Working together for twenty-five years, cult photographers Inez Van Lamsweerde and Vinoodh Matadin were among the first to harness the full potential of digital manipulation to the portrayal of the human condition. Corrupting photography’s “decisive moment”, they imposed their aesthetic intention upon reality, drawing upon various imaginaries from the Gothic to Pop art via Surrealism. Using techniques both cutting edge and arcane, they have treated the nude, portraiture, fashion, and popular culture as well as experimental montage and assemblage. In a recent essay, Michael Bracewell defines them as potent protagonists of the post-Warhol era, infiltrating “the pristine mirror of consumer culture” precisely in order to destabilize it.
Combining the beautiful with the bizarre, the elegant with the extreme, the classical with camp, Inez & Vinoodh’s edgy images cast human identity as exquisite corpse, the surrealist spirit of transformation that fueled the historical imaginary and which has become, more than ever, a sustaining aesthetic principle of our time—see also John Currin, Cindy Sherman, Glenn Brown, Matthew Barney and others. With process and production conceived as a Möbius strip of interlinking subjects, techniques, and mediums, their oeuvre inhabits adjacent visual systems while resisting confinement to any single one. Often their more experimental artwork acts as grist for commercial commissions and vice versa; hierarchy is ignored and the same images may appear in different incarnations according to context. Using the digital medium as the very tool of the uncanny, Inez & Vinoodh seek ever new ways to suggest the complex internal dynamics that lie beneath appearances, sometimes even cutting through the seamless surface of the photograph via graphic or sculptural means.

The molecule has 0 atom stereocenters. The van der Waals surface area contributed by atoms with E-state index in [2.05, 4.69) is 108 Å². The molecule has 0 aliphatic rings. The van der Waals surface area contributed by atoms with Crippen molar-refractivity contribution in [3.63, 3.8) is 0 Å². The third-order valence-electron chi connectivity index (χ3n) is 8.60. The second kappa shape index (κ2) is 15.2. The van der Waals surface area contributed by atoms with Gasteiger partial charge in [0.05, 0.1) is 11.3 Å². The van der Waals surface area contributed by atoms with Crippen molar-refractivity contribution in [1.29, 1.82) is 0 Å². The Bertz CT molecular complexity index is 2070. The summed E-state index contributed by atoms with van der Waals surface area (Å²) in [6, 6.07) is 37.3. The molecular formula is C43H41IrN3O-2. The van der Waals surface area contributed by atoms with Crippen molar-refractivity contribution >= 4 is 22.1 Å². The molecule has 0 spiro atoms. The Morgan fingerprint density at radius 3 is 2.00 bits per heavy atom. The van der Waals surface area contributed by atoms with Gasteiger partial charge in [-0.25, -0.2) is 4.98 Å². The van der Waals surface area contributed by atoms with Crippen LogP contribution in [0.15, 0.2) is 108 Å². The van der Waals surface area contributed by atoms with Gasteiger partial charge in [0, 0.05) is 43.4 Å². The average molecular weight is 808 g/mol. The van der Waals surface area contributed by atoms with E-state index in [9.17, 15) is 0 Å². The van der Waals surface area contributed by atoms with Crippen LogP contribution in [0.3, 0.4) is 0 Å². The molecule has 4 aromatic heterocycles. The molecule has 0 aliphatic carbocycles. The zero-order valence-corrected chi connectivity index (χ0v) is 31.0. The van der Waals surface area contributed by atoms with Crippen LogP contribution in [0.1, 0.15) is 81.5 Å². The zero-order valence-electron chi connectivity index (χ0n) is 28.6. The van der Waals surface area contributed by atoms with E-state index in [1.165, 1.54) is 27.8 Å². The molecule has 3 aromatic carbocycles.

Pretty Much Everything, the retrospective project that has absorbed Inez & Vinoodh for the last nine years, is the most comprehensive record of their work to date. A magnificent limited-edition book in three volumes, designed by M/M Paris with essays by Glenn O’Brien, Michael Bracewell, Bruce Sterling, and others, was published recently by Taschen Books. The extensive travelling exhibition of the same name, which mirrors the book, premiered at FOAM Amsterdam in 2010, and traveled to Sao Paulo in 2011. Juxtaposing images of all genres and formats, the exhibition is updated with new material at each showing.